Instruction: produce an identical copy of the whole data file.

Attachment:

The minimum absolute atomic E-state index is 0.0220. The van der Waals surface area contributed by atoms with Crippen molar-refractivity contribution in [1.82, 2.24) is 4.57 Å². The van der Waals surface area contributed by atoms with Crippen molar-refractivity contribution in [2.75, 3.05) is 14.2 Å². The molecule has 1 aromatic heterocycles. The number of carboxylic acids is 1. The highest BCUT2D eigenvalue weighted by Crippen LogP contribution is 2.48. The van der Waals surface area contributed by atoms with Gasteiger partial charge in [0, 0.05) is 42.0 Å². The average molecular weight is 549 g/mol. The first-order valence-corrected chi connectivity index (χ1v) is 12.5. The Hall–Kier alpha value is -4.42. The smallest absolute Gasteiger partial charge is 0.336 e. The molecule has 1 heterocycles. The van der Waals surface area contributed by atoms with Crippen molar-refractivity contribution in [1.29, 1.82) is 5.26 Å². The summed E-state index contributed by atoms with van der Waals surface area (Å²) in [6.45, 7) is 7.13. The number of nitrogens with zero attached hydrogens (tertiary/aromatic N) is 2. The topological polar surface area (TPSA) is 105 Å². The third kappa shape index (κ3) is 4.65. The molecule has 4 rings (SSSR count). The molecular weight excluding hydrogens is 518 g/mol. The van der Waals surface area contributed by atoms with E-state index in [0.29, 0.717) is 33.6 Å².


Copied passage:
The minimum absolute atomic E-state index is 0.0220. The van der Waals surface area contributed by atoms with Crippen molar-refractivity contribution in [1.82, 2.24) is 4.57 Å². The van der Waals surface area contributed by atoms with Crippen molar-refractivity contribution in [2.75, 3.05) is 14.2 Å². The molecule has 1 aromatic heterocycles. The number of carboxylic acids is 1. The highest BCUT2D eigenvalue weighted by Crippen LogP contribution is 2.48. The van der Waals surface area contributed by atoms with Gasteiger partial charge in [0, 0.05) is 42.0 Å². The average molecular weight is 549 g/mol. The first-order valence-corrected chi connectivity index (χ1v) is 12.5. The Hall–Kier alpha value is -4.42. The smallest absolute Gasteiger partial charge is 0.336 e. The molecule has 1 heterocycles. The van der Waals surface area contributed by atoms with Crippen molar-refractivity contribution in [1.29, 1.82) is 5.26 Å². The summed E-state index contributed by atoms with van der Waals surface area (Å²) in [6.45, 7) is 7.13. The number of nitrogens with zero attached hydrogens (tertiary/aromatic N) is 2. The topological polar surface area (TPSA) is 105 Å². The third kappa shape index (κ3) is 4.65. The molecule has 4 rings (SSSR count). The molecular weight excluding hydrogens is 518 g/mol. The van der Waals surface area contributed by atoms with E-state index in [0.29, 0.717) is 33.6 Å².